AARP holds senators accountable for key bipartisan Medicare vote. Learn more




Enter an ingredient, course or keyword and get cooking!

Most Popular


How to Eat for a Happy New Year

Six foods that bring prosperity, longevity and luck

Bowl of hoppin' john

Bowl of Hoppin' John — Smneedham/Getty Images

The winter holidays are steeped with family and cultural traditions and New Year's is no different. Throughout the world, various foods eaten on New Year's Eve are thought to symbolize luck, prosperity and longevity in the coming year. But really, what is luckier than being in good health, and thus being able to really enjoy your longevity? 

Even if your New Year's resolutions include improving your eating habits and dropping a few pounds, you can have a festive and delicious New Year's Eve, with a couple of dishes for prosperity thrown in for good measure.


In many cultures, beans are a symbol of prosperity, because they resemble coins, and because they swell when they cook, as one hopes one's wealth will expand. In the south of France, chickpeas are the legume of choice, and here in the U.S. black-eyed peas are always on the table in the Southern region, often in the form of Hopping John. The Italians are partial to eating lentils to usher in the New Year, often in combination with sausage or pork. Beans are an amazing source of meatless protein, and have tons of fiber and complex carbohydrates, and virtually no cholesterol or fat. And, they are inexpensive, so you're already on your way to increased prosperity!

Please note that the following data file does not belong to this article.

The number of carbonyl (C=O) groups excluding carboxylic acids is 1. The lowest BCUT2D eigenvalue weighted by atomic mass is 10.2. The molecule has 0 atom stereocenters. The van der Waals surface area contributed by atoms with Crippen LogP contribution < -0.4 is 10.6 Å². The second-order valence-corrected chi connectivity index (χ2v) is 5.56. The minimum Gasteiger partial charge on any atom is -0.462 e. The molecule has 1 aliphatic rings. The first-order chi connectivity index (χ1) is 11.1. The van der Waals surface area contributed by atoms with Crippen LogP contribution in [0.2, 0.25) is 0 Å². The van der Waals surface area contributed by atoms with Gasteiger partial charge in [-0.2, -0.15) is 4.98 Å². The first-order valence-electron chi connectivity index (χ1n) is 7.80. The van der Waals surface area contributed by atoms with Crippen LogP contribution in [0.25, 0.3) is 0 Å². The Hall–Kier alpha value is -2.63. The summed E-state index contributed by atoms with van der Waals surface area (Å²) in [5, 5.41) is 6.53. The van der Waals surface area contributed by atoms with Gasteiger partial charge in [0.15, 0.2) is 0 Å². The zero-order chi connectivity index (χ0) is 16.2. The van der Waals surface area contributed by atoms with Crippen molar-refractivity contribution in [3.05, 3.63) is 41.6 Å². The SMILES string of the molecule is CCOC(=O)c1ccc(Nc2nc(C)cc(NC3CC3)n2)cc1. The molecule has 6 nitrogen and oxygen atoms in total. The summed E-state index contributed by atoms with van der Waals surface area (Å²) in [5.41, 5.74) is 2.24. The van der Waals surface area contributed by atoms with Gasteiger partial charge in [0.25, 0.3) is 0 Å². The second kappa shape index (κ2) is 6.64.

Lentil Minestrone by Deborah Madison

Hopping John by Christopher Idone

Salad of Limas, Green Beans and Chickpeas with Lemon and Parsley by Crescent Dragonwagon


The Italians also think of pork as a symbol of abundance and good fortune (other European and South American cultures do as well). One saying goes that if you have pork on New Year's you'll live "high on the hog" in the coming year. Pork is available in many lean cuts, and can be a healthful alternative to beef for the main course of a New Year's dinner.

Marinated Pork Loin by Penelope Casas

Chunky Pork Shoulder Ragu by Michele Scicolone

Orange Glazed Pork by Maria Filice


Greens also represent wealth because of their color, as well as growth, and it's well established that greens such as kale, collard greens, spinach and cabbage are rich in nutrients and a key to eating for good health. Leafy dark greens are full of vitamins, calcium, iron and magnesium.

Wilted Greens by Frank Stitt

Farro and Cabbage Soup by Julia della Croce

Baked Spinach with Garlicky Bread Crumbs by Leslie Revin

Topic Alerts

You can get weekly email alerts on the topics below. Just click “Follow.”

Manage Alerts


Please wait...

progress bar, please wait

Tell Us WhatYou Think

Please leave your comment below.

Services & Discounts

From companies that meet the high standards of service and quality set by AARP.

denny's restaurant member discount membership

Members save 15% all day, every day when dining at participating Denny’s restaurants.

Member Benefit Discount Dunkin Donuts Cream

Members get a FREE Donut with purchase of a L or XL beverage at Dunkin' Donuts.

Outback membership benefit aarp festive steak dinner

Members save 15% on lunch and dinner every day at Outback Steakhouse.

Member Benefits

Join or renew today! Members receive exclusive member benefits & affect social change.